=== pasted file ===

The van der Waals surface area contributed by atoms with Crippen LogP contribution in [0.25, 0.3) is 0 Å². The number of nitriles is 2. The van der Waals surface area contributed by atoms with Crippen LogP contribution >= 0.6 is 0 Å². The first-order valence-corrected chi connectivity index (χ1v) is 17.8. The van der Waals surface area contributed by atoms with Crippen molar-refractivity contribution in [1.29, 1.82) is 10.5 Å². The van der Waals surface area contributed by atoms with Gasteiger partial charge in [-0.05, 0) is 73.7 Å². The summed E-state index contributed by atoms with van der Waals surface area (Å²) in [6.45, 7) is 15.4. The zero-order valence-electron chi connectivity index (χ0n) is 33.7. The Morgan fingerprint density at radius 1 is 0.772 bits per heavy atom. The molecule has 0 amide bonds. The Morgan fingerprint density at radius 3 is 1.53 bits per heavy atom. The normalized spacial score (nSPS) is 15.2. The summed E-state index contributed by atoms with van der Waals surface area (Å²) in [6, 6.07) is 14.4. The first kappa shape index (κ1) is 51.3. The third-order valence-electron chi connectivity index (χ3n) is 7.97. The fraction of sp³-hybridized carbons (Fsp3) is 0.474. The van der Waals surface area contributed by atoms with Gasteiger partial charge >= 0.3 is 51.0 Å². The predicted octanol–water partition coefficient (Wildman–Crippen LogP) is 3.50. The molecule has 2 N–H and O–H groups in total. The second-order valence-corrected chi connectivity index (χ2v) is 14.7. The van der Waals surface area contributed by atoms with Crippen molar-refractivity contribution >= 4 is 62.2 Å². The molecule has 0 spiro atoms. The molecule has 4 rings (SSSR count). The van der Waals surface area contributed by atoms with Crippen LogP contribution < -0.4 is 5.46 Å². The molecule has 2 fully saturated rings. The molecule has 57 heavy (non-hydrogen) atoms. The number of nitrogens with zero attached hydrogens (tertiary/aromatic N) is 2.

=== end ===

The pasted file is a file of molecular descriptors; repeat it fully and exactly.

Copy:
The van der Waals surface area contributed by atoms with Crippen LogP contribution in [0.25, 0.3) is 0 Å². The number of nitriles is 2. The van der Waals surface area contributed by atoms with Crippen LogP contribution >= 0.6 is 0 Å². The first-order valence-corrected chi connectivity index (χ1v) is 17.8. The van der Waals surface area contributed by atoms with Crippen molar-refractivity contribution in [1.29, 1.82) is 10.5 Å². The van der Waals surface area contributed by atoms with Gasteiger partial charge in [-0.05, 0) is 73.7 Å². The summed E-state index contributed by atoms with van der Waals surface area (Å²) in [6.45, 7) is 15.4. The zero-order valence-electron chi connectivity index (χ0n) is 33.7. The Morgan fingerprint density at radius 1 is 0.772 bits per heavy atom. The molecule has 0 amide bonds. The Morgan fingerprint density at radius 3 is 1.53 bits per heavy atom. The normalized spacial score (nSPS) is 15.2. The summed E-state index contributed by atoms with van der Waals surface area (Å²) in [6, 6.07) is 14.4. The first kappa shape index (κ1) is 51.3. The third-order valence-electron chi connectivity index (χ3n) is 7.97. The fraction of sp³-hybridized carbons (Fsp3) is 0.474. The van der Waals surface area contributed by atoms with Gasteiger partial charge >= 0.3 is 51.0 Å². The predicted octanol–water partition coefficient (Wildman–Crippen LogP) is 3.50. The molecule has 2 N–H and O–H groups in total. The second-order valence-corrected chi connectivity index (χ2v) is 14.7. The van der Waals surface area contributed by atoms with Crippen molar-refractivity contribution >= 4 is 62.2 Å². The molecule has 0 spiro atoms. The molecule has 4 rings (SSSR count). The van der Waals surface area contributed by atoms with Crippen LogP contribution < -0.4 is 5.46 Å². The molecule has 2 fully saturated rings. The molecule has 57 heavy (non-hydrogen) atoms. The number of nitrogens with zero attached hydrogens (tertiary/aromatic N) is 2.